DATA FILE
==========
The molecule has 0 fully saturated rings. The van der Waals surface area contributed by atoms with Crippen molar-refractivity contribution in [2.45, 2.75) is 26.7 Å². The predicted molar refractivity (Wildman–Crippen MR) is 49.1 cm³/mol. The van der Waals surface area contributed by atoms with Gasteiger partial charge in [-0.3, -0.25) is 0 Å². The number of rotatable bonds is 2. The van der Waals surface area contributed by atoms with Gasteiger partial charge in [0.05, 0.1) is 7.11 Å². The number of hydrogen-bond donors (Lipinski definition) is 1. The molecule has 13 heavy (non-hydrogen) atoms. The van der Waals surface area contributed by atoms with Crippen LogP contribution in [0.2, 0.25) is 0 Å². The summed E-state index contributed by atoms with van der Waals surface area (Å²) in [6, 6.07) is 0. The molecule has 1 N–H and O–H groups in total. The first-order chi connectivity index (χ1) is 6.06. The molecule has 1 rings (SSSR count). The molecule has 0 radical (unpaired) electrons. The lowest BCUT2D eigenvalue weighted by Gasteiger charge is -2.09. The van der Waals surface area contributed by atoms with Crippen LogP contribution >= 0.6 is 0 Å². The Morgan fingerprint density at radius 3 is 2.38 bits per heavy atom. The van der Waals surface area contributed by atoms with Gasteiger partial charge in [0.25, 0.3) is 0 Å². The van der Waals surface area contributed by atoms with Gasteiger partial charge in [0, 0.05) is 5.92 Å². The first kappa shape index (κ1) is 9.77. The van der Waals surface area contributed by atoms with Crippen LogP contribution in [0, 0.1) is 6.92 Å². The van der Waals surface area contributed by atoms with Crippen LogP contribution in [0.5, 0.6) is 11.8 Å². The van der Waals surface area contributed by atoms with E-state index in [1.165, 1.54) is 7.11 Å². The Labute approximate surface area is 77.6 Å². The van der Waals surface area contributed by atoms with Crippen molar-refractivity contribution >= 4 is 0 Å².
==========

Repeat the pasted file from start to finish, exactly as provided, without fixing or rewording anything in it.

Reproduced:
The molecule has 0 fully saturated rings. The van der Waals surface area contributed by atoms with Crippen molar-refractivity contribution in [2.45, 2.75) is 26.7 Å². The predicted molar refractivity (Wildman–Crippen MR) is 49.1 cm³/mol. The van der Waals surface area contributed by atoms with Gasteiger partial charge in [-0.3, -0.25) is 0 Å². The number of rotatable bonds is 2. The van der Waals surface area contributed by atoms with Gasteiger partial charge in [0.05, 0.1) is 7.11 Å². The number of hydrogen-bond donors (Lipinski definition) is 1. The molecule has 13 heavy (non-hydrogen) atoms. The van der Waals surface area contributed by atoms with Crippen LogP contribution in [0.2, 0.25) is 0 Å². The summed E-state index contributed by atoms with van der Waals surface area (Å²) in [6, 6.07) is 0. The molecule has 1 N–H and O–H groups in total. The first-order chi connectivity index (χ1) is 6.06. The molecule has 1 rings (SSSR count). The molecule has 0 radical (unpaired) electrons. The lowest BCUT2D eigenvalue weighted by Gasteiger charge is -2.09. The van der Waals surface area contributed by atoms with Crippen LogP contribution >= 0.6 is 0 Å². The Morgan fingerprint density at radius 3 is 2.38 bits per heavy atom. The van der Waals surface area contributed by atoms with Gasteiger partial charge in [0.25, 0.3) is 0 Å². The van der Waals surface area contributed by atoms with Gasteiger partial charge in [0, 0.05) is 5.92 Å². The first kappa shape index (κ1) is 9.77. The van der Waals surface area contributed by atoms with Crippen LogP contribution in [0, 0.1) is 6.92 Å². The van der Waals surface area contributed by atoms with Crippen LogP contribution in [0.5, 0.6) is 11.8 Å². The van der Waals surface area contributed by atoms with E-state index in [1.165, 1.54) is 7.11 Å². The Labute approximate surface area is 77.6 Å². The van der Waals surface area contributed by atoms with Crippen molar-refractivity contribution >= 4 is 0 Å².